So named for its underlying, billion-year-old “old rag” granite, this iconic East Coast peak became a magnet for rock climbers back in the 1930s, and located a mere 100 miles southwest of Washington, D.C., the 3,284-foot Blue Ridge Mountain is still well traveled. Avoid the crowds by climbing it midweek in winter. Or if you don’t mind other hikers and want to see some of its 850 species of flowering plants, including trillium, wild ginger, showy orchids, and saxifrage, plan your trip to coincide with the park’s annual Wildflower Weekend, which falls on May 11–12 this year. After a two-mile switchback ascent through thick deciduous forest, the trail scrambles around granite boulders, up a natural staircase of quartz and feldspar, and tops out at numerous false summits before reaching the true summit and the best view of the sprawling, 200,000-acre Shenandoah National Park.


Hiking
(Photo: Franco Pecchio/Creative Commons)

Chogoria Route to Point Lenana Peak

Mount Kenya, Kenya

Length: 32 miles one way

At 17,057 feet, Mount Kenya is Africa’s second-highest peak, but the dormant volcano receives far fewer trekkers than 19,341-foot Kilmanjaro. It also offers more wildlife, like elephants and Cape buffalo, and impressively varied and beautiful terrain, from bamboo rainforests to moors akin to the Scottish Highlands. The most scenic and interesting nontechnical route is Chogoria, which takes hikers through the gorgeous Gorges Valley, home to misty views and waterfalls that cascade over precipitous cliffs, to 16,354-foot Point Lenana, the closest you can get to the summit without technical climbing skills. It’s also the best place in Kenya to watch the sunrise and get a view of the mountain’s twin summits: 17,057-foot Batian and 17,021-foot Nelion. The driest months, January, February, and September, are the best time to hike. Outfitter Mountain Madness offers a combo trek that’s followed by safaris in Samburu National Reserve and Sweetwater Reserve.


Trails
(Photo: Stefan Krause/Wikimedia Commons)

Fisherfields Round

Fisherfield Forest, Scotland

Length: 19.4-mile loop

Known as the Great Wilderness, this hike in northwest Scotland tackles the country’s five most remote Munros, peaks of over 3,000 feet with names like Bein a Chlaidheimh and Sgurr Ban. Traversing bogs, heather, grassy slopes, knife-edge ridges, boulders, and scree, you’re in for a quintessential Highlands hike. But don’t be fooled by the relatively low altitude. The highest point on the naked summit of Mullach Coire Mhic Fhearchair may only be 3,343 feet, but these peaks also contain the most remote square mile in all of Great Britain, and weather can change on a dime. Most trekkers take at least two days and start at the Shenavall bothy, a hostel used by climbers summitting nearby An Teallach, but wilderness camping almost anywhere along the route is also an option, no permit required. Wilderness Scotland has expert guides and can customize this trip or a more luxurious (and Scotch-filled) itinerary.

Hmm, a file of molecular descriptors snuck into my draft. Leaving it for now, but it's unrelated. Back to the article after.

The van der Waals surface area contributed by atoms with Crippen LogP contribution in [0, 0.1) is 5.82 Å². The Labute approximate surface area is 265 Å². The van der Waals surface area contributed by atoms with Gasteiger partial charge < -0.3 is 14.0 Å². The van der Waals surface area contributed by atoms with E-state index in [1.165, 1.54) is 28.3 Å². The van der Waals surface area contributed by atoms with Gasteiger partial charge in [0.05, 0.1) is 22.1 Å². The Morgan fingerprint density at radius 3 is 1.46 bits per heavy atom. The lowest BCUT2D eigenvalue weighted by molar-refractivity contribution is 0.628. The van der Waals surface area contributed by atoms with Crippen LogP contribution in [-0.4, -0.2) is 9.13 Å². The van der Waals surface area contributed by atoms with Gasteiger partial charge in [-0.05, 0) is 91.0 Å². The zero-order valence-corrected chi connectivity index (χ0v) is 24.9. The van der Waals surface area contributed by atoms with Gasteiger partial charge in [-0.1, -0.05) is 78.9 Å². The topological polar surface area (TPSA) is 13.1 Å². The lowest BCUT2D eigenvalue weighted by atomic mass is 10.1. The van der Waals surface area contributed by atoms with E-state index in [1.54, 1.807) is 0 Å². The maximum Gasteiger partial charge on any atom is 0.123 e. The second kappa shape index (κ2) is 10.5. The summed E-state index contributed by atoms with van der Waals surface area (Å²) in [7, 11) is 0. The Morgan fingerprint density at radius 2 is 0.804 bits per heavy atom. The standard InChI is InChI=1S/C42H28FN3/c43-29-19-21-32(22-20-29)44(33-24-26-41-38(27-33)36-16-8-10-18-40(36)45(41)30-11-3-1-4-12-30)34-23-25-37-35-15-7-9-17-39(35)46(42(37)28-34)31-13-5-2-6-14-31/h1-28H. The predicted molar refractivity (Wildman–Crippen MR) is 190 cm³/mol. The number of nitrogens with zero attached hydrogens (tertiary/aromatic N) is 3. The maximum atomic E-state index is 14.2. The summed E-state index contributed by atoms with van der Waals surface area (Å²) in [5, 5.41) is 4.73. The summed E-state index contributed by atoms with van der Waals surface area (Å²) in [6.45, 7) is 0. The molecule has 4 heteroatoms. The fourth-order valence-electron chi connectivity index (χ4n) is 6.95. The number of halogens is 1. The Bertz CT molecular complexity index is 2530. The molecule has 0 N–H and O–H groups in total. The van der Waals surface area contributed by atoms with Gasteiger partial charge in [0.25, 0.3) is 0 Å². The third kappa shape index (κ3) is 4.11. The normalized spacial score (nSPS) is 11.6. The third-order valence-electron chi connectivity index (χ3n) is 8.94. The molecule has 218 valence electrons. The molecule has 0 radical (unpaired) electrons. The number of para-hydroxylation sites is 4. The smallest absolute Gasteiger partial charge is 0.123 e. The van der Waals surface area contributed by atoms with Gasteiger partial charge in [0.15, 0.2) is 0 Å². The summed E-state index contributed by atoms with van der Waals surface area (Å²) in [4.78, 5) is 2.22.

Hiking
(Photo: Drenaline/Wikimedia Commons)

Grand Canyon Rim-to-Rim

Grand Canyon National Park, Arizona

Length: 24 miles one way

Of the five million people who visit Grand Canyon National Park every year, less than 1 percent descend the grueling 14.6-mile, 5,850-foot North Kaibab Trail to the bottom of the canyon, then hike 9.6 miles and 4,460 feet back up the other side on the Bright Angel Trail. The reward is trekking through 11 layers of rock and two billion years of geologic history. The dizzying views of the big chasm aren’t bad either. Enter the lottery as early as 15 months prior to your planned trip and you may even be able to spend a night at Phantom Ranch, the 1920s-era rustic cabins on the bank of Bright Angel Creek and the most coveted reservation in the national-park system. While most hike the route, some mad souls run rim-to-rim-to-rim in one go.


Hiking
(Photo: Paulbalegend/Wikimedia Commons)

Mount Washington via Tuckerman Ravine

Presidential Range, New Hampshire

Length: 8.4 miles round-trip

First climbed in 1692 by Darby Field and his Abenaki guides, the summit of 6,288-foot Mount Washington is far from an unknown entity. It is, however, a rite of passage for aspiring East Coast mountaineers and deceivingly dangerous, with colder temperatures than Washington’s Mount Rainier and the highest wind speed ever recorded in the United States at 231 miles per hour. Starting at Pinkham Notch Visitor Center, the trail meanders through mixed hardwood forest and over Cutler River bridges before opening up to the glacial cirque of Tuckerman Ravine and a 1.8-mile, above-tree-line scramble over scree to the summit. The payoff is the view of the White Mountains and surrounding Presidential Range, the highest in the northeast. For the latest trail updates, visit Friends of Tuckerman Ravine.


Hiking
(Photo: Ruth Hartnup/Creative Commons)

Panorama Ridge

Garibaldi Provincial Park, Canada

Length: 18.6 miles round-trip